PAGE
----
Anthropology in Canada: Number of Students, Female Percentage

According to the latest issue of the CAUT Almanac (2010-2011, see p. 31), published by the Canadian Association of University Teachers, the following are the available nationwide statistics on the number of anthropology students  (full time equivalents) in Canada, and the percentage that is female:

  • Bachelor’s and Other Undergraduate Degree: 4,005.4 students, 73.9% of which are female.
  • Master’s Enrolment: 597.4 students, 67.9% of which are female.
  • PhD Enrolment: 422.6 students, 64.3% of which are female.

Those 4,005.4 students are categorized among students in the Social and Behavioral Sciences and Law, of which there are 134,706.1, out of a total number of Canadian undergraduates which is 676,122.9. Thus, 0.59% of all Canadian undergraduate students are in anthropology, and 2.97% of those in the Social and Behavioral Sciences and Law are in anthropology.

For 2009-2010 (see p. 31), the figures were:

  • Bachelor’s and Other Undergraduate Degree: 4,236 students, 74.8% of which are female.
  • Master’s Enrolment: 557.6 students, 73.2% of which are female.
  • PhD Enrolment: 381 students, 65.9% of which are female.

Those 4,236 students are categorized among students in the Social and Behavioral Sciences and Law, of which there were 136,309.3, out of a total number of Canadian undergraduates which was 669,970.7. Thus, 0.63% of Canadian undergraduate students were in anthropology, and 3.11% of those in the Social and Behavioural Sciences and Law were in anthropology.

For 2008-2009 (see p. 30), the figures were:

  • Bachelor’s and Other Undergraduate Degree: 4,340.6 students, 75% of which are female.
  • Master’s Enrolment: 537.4 students, 72.2% of which are female.
  • PhD Enrolment: 366 students, 64.6% of which are female.

Those 4,340.6 students are categorized among students in the Social and Behavioral Sciences and Law, of which there were 133,476, out of a total number of Canadian undergraduates which was 657,788.1. Thus, 0.66% of Canadian undergraduate students were in anthropology, and 3.25% of those in the Social and Behavioural Sciences and Law were in anthropology.

For 2007-2008 (see p. 30), the figures were:

  • Bachelor’s and Other Undergraduate Degree: 4,314 students, 74.4% of which are female.
  • Master’s Enrolment: 536.6 students, 73.3% of which are female.
  • PhD Enrolment: 315.4 students, 62.6% of which are female.

Those 4,314 students are categorized among students in the Social and Behavioral Sciences and Law, of which there were 132,303, out of a total number of Canadian undergraduates which was 622,655. Thus, 0.69% of Canadian undergraduate students were in anthropology, and 3.26% of those in the Social and Behavioural Sciences and Law were in anthropology.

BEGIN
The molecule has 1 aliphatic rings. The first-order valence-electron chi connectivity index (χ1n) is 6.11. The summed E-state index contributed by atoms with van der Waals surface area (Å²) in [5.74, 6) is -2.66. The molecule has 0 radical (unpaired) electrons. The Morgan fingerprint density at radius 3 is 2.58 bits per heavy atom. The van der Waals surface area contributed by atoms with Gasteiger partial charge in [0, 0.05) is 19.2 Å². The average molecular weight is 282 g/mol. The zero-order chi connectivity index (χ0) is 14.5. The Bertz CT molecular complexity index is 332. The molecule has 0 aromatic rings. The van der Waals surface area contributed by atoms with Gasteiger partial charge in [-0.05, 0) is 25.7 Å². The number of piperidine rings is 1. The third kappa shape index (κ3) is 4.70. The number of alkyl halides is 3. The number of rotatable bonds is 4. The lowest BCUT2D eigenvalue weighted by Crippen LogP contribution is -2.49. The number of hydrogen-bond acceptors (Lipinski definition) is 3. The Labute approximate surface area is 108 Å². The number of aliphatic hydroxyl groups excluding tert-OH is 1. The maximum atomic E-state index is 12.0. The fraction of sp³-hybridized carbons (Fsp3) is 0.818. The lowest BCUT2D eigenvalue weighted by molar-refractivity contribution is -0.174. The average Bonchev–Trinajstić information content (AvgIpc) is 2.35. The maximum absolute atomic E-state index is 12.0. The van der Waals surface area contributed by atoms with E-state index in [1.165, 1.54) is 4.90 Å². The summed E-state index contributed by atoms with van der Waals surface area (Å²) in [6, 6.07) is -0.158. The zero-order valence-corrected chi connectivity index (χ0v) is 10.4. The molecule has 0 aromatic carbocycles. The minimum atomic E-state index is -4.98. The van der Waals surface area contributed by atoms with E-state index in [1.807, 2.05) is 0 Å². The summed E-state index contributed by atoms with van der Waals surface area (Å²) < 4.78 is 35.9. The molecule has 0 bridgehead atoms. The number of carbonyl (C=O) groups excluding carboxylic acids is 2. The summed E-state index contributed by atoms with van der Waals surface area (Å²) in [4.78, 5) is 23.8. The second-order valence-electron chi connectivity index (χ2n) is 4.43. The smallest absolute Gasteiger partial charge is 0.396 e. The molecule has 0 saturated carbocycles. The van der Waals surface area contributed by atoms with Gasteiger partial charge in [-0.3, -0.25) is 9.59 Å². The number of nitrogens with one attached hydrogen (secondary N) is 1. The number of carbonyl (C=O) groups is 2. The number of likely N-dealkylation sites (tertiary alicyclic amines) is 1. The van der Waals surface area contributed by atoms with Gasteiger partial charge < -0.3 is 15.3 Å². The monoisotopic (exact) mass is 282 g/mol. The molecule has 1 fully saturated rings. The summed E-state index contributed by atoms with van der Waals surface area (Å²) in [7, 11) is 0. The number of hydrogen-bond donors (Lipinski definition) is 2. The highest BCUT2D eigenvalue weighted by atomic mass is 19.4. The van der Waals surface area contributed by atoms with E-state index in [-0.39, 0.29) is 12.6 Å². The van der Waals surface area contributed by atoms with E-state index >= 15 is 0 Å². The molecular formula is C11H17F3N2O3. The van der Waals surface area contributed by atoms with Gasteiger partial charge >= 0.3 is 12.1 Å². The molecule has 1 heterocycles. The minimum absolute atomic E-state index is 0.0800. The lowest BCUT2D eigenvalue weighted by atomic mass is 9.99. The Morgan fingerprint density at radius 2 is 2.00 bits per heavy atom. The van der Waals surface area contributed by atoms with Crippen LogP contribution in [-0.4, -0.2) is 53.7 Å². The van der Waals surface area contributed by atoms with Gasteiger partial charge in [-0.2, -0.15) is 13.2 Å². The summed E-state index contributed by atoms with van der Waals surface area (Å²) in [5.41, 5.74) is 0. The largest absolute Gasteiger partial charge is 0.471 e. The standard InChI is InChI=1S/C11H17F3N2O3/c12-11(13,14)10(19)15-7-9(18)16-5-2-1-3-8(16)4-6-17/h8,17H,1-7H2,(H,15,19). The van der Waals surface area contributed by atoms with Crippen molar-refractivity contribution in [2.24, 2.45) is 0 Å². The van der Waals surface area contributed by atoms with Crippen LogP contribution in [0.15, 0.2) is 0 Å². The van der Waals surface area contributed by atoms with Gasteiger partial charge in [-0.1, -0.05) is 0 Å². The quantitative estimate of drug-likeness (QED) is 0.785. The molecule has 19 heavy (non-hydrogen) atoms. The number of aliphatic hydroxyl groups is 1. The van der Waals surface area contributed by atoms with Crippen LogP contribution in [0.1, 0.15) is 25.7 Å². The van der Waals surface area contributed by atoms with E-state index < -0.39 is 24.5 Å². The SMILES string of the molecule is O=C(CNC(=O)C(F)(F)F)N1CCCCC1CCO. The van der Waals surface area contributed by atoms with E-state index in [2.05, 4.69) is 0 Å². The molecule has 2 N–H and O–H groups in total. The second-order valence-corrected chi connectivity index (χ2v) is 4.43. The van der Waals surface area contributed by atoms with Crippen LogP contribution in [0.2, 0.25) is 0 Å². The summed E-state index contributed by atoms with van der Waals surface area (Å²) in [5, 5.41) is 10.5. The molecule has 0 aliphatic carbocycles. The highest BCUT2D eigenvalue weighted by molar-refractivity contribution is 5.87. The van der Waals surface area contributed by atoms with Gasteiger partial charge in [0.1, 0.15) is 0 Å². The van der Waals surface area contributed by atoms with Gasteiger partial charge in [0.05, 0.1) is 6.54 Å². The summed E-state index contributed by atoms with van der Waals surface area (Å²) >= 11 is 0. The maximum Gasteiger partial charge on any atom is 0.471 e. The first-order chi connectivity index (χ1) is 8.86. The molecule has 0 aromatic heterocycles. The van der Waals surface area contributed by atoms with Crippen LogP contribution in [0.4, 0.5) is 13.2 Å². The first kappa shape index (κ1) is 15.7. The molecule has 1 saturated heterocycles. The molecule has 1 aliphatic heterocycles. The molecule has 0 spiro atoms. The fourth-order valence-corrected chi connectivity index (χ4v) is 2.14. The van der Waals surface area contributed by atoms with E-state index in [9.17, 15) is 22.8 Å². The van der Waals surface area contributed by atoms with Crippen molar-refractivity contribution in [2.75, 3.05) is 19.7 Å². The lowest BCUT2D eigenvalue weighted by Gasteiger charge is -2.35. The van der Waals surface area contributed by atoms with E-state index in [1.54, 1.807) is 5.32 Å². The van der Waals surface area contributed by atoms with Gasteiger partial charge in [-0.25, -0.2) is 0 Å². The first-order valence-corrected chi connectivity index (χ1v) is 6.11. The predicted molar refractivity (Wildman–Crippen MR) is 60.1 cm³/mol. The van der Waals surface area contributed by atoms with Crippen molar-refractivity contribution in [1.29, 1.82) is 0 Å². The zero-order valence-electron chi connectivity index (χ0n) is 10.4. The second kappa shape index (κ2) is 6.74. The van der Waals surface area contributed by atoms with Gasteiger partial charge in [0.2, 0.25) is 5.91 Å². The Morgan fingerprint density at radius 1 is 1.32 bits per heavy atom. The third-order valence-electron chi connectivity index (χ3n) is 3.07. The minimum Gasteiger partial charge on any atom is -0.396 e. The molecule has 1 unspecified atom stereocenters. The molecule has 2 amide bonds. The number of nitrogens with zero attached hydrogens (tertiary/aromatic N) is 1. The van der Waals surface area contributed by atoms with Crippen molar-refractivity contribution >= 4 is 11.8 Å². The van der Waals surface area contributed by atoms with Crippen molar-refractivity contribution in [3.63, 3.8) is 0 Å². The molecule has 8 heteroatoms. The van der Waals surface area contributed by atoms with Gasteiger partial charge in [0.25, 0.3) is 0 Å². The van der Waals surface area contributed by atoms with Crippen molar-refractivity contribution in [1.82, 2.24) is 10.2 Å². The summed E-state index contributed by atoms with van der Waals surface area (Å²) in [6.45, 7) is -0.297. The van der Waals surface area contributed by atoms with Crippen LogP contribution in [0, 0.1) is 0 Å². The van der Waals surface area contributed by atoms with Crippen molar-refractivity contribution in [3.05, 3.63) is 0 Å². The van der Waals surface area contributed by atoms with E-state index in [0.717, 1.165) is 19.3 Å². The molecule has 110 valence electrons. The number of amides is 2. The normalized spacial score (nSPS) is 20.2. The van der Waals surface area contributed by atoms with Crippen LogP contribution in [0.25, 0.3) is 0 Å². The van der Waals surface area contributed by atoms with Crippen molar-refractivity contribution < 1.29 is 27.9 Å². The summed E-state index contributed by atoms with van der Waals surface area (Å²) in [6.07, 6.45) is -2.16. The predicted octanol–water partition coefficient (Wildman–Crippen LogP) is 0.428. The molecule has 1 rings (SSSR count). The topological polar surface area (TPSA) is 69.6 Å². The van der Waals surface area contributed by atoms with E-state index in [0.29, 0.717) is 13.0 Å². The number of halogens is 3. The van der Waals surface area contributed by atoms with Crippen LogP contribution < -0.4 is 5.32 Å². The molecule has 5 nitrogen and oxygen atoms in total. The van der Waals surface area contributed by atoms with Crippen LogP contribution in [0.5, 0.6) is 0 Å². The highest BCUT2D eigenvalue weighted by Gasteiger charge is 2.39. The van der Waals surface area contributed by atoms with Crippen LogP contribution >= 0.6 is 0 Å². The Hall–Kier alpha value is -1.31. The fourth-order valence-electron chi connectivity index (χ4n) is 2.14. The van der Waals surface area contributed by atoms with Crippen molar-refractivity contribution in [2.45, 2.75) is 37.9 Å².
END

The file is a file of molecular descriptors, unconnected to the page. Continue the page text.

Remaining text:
For 2006-2007 (see p. 30), the figures were:

  • Bachelor’s and Other Undergraduate Degree: 4,113.6 students, 73.1% of which are female.
  • Master’s Enrolment: 539.6 students, 70.7% of which are female.
  • PhD Enrolment: 298.6 students, 61.8% of which are female.

Those 4,113.6 students are categorized among students in the Social and Behavioral Sciences and Law, of which there were 120,702, out of a total number of Canadian undergraduates which was 622,652. Thus, 0.66% of Canadian undergraduate students were in anthropology, and 3.41% of those in the Social and Behavioural Sciences and Law were in anthropology.

For 2005-2006 (see p. 32), the figures were:

  • Bachelor’s and Other Undergraduate Degree: 3,550 students, 73.4% of which are female.
  • Master’s Enrolment: 486.4 students, 69.6% of which are female.
  • PhD Enrolment: 290.4 students, 62% of which are female.

Those 3,550 students are categorized among students in the Social and Behavioral Sciences and Law, of which there were 101,079, out of a total number of Canadian undergraduates which was 539,711.4. Thus, 0.66% of Canadian undergraduate students were in anthropology, and 3.51% of those in the Social and Behavioural Sciences and Law were in anthropology.

Earlier data take a different form, with data missing for some years, with some numbers available for enrollments by province, and none on sex.


For 1999-2000:

  • The total number of anthropology students at the Undergraduate level was 3,494.6 (see p. 26).
  • By province, Undergraduate numbers (assuming that zero means no data collected): Newfoundland 105.9, Prince Edward Island 0.0, Nova Scotia 0.0, New Brunswick 0.0, Quebec 956.6Ontario 1,566.9, Manitoba 76.0, Saskatchewan 141.6, Alberta 375.4, British Columbia 272.3 (see p. 26).
  • Master’s level: 512 students, 63.4% of which are female (see p. 29).
  • Ph.D level: 322.9 students, 61.9% of which are female (see p. 29).
  • Number of doctorates awarded: 27, 63% of recipients being female (see p. 33).